In September, 1994, Tom wrote the article for the North Dakota Lawyers following a two-week jury trial. The Defendant was charged with murdering his two-month old son. He was found Not Guilty.
Will the Clerk please read the verdict? “Tis then that the world stands still. You are too tired to even stand. You are too drained to argue. You are too frightened to even look up. It is at that moment that the entire trial flashes before your eyes bit by bit; piece by piece; it is if somebody has a slow motion control and is able to point out every mistake and misstep you have made during the preceding two weeks. Every mistake and misstep is flashed before your eyes. Every missed objection comes back to haunt you. Every fumbled examination trumpets your failures. And every armchair quarterback in the state waits on the sidelines for the post-mortem interviews.
There are moments both before and after trial when you can look back at all the positive things you have done. Brilliant legal arguments that have given you at least a glimmer of hope, the crushing cross-examination of a biased expert witness, and part of a closing argument when you became one with the jury. But those are not the thoughts of a defense lawyer at this time. Now you only see mistakes. And you are afraid. As the Court continues to read the verdict, the slow motion playbacks end and, like every other human being faced with a daunting cause or insurmountable odds, you are at last reduced to prayer. “Dear God: If you let me win this last one, I promise I will quit. I promise I will go back to the farm. I like the farm.”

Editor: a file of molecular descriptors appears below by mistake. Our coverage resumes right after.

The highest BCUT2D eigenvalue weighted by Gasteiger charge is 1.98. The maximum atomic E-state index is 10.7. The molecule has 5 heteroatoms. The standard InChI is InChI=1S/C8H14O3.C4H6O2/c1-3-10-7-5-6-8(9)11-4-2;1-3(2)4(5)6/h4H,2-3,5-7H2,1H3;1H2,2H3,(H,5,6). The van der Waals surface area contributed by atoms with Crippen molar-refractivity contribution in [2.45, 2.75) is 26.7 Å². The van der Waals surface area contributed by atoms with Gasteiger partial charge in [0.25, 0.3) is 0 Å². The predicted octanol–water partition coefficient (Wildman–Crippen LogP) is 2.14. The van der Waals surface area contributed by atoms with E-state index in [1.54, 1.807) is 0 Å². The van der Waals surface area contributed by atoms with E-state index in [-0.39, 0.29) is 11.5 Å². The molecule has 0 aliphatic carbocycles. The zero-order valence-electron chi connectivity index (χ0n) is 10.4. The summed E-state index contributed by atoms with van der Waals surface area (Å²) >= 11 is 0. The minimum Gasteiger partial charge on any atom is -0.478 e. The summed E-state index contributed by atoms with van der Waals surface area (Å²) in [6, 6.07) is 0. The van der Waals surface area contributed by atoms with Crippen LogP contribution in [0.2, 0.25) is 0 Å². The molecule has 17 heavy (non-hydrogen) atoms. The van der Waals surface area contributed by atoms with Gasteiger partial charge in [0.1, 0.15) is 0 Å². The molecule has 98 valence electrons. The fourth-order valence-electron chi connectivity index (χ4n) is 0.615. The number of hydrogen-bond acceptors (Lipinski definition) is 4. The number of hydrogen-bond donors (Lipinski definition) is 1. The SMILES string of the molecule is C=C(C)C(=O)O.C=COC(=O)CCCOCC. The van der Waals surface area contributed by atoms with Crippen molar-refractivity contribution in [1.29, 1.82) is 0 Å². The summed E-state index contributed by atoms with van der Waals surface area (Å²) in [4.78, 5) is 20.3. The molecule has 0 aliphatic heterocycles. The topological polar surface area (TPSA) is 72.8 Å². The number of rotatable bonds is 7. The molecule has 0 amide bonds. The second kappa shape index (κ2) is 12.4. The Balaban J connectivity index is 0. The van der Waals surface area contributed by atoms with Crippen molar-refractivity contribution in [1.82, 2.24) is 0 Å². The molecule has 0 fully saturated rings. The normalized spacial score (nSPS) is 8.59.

“Not guilty.” And then you hear the two most beautiful words in the English language. The case is over, and you are brilliant. Pandemonium breaks out as friends and supporters erupt in jubilation; but mostly in relief. You hug your client, and you head for the door. You feel relieved that you have not done anything which is going to cause a young man to spend the rest of his life behind bars. Later that evening, you sit in the corner of a hotel room far from home and watch as friends and supporters celebrate the great victory. You sit there and try to forget how truly frightened you were at the moment the clerk stood up to read. You try to forget because in two weeks you have to do it all over again for another client in a little town in Minnesota. Because you need to forget how truly frightened you were so that when once again, the clerk stands to read the verdict, you will have the courage to listen.
And in the days that follow, your mind replays again and again a passage from a Kipling poem, memorized so long ago in a Gilby schoolyard:
“If you can meet with Triumph and Disaster and treat those two imposters just the same; . . . then you will be a man, my son.”